"It's the amount of people who want to get into the business," answered Bazant, a Vanderbilt graduate who signed his first college basketball coach in 2003. Bazant joined WME earlier this year and now has a list of clients that includes Mississippi State's Ben Howland, North Carolina State's Mark Gottfried, Notre Dame's Mike Brey, Iowa's Fran McCaffery, Rutger's Steve Pikiell, Iowa State's Steve Prohm, Arizona State's Bobby Hurley, Rhode Island's Dan Hurley, Georgia's Mark Fox, Cincinnati's Mick Cronin, Creighton's Greg McDermott and Northern Iowa's Ben Jacobson.
According to Bazant, his profession is more crowded than ever. But, everybody agrees, he and the aforementioned Bret Just are at the top of it in terms of the quality of the clients they represent.
Just's story is an interesting one.
He's a former Tulane basketball player who was a high school basketball coach for 13 years before joining CAA in 2011, right before the Final Four in Houston. He went there with some relationships but zero clients.
"I was just down there trying to mix it up with people," he said. "I wanted to cultivate relationships that I already had and begin to develop new ones."
Randomly, Just bumped into then-Green Bay coach Brian Wardle at a restaurant. They knew each other because Wardle had, once upon a time, recruited one of Just's former prep players.
"He asked what I was doing now, and I told him," Just recalled. "So he says, 'That's awesome. We should talk.'"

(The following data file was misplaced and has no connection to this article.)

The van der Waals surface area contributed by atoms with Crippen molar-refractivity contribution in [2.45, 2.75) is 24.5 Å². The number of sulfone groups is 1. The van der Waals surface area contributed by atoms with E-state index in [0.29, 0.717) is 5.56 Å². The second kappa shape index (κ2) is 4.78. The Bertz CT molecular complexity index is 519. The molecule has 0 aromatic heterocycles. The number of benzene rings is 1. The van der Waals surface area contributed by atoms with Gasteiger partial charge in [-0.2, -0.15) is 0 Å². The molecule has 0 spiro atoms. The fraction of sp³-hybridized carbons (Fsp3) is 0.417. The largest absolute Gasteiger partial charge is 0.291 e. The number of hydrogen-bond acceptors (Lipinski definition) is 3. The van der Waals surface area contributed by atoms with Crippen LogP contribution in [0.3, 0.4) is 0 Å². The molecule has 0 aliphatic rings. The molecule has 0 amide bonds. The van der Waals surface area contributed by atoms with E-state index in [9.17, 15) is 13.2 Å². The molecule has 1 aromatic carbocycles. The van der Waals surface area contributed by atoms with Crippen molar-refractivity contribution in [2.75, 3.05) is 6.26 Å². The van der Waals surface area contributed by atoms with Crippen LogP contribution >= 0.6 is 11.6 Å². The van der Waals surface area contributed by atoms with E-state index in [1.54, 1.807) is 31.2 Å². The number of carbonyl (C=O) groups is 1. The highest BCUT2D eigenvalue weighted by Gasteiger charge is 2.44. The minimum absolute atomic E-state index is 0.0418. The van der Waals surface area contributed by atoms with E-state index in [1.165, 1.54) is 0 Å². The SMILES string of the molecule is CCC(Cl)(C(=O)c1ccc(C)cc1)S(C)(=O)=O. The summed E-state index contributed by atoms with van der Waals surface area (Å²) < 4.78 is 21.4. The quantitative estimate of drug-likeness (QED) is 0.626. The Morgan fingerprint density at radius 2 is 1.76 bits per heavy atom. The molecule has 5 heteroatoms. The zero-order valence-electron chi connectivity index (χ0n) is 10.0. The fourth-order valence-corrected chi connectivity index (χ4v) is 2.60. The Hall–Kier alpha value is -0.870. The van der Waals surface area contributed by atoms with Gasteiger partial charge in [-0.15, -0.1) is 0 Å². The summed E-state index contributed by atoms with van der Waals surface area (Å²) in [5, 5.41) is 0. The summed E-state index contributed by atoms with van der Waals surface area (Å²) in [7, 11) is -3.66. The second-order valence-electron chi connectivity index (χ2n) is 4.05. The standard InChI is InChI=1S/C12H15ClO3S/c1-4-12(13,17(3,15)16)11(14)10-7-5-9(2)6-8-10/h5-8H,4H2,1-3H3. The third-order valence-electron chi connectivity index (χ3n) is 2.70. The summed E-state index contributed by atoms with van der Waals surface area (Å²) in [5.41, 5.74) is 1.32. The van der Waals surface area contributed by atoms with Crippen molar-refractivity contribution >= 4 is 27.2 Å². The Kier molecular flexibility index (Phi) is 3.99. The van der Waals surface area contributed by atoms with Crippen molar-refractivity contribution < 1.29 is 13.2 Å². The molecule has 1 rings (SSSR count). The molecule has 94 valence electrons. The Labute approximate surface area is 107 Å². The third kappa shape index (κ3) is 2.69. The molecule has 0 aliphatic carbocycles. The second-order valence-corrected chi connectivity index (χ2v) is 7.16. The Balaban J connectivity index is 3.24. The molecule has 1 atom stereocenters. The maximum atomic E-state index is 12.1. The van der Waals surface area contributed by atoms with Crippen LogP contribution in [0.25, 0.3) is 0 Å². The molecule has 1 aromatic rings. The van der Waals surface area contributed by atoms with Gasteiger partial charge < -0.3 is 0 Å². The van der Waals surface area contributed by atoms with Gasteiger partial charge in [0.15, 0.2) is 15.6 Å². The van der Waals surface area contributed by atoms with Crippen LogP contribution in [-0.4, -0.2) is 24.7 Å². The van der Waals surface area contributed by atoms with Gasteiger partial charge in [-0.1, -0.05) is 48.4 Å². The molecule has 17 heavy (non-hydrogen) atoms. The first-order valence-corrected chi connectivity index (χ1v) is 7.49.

Few months later, Wardle became Just's first client. And though he's still only been doing this for five years, Just -- thanks to a grinding and personal approach that keeps him on the road at games and inside practices for much of the season -- now also represents Texas' Shaka Smart, South Carolina's Frank Martin, Nebraska's Tim Miles, Texas Tech's Chris Beard, USC's Andy Enfield, Oregon State's Wayne Tinkle, Houston's Kelvin Sampson, and Syracuse coach-in-waiting Mike Hopkins -- plus Ollie and Underwood and many others. In the past few years alone, Just has been instrumental in helping multiple low-major coaches -- like Andy Enfield, Brad Underwood and Chris Beard -- jump to Power 5 leagues and several assistants -- like Lamont Smith, Steve Henson and Kyle Keller -- land their first head-coaching gigs at the Division I level. And he's developed a stable of NBA coaches, too.
In other words, in five short years, Just has acquired numerous clients.
Which means he now has lots of ups and downs all winter.
"It's like that for all of us," said Charney, who runs Charney Management Group and represents Xavier's Chris Mack, Manhattan's Steve Masiello, Chattanooga's Matt McCall, East Tennessee State's Steve Forbes and several other head coaches and assistants. "You experience great wins but you also get terrible losses. And Saturdays are the worst because you never go 20-0."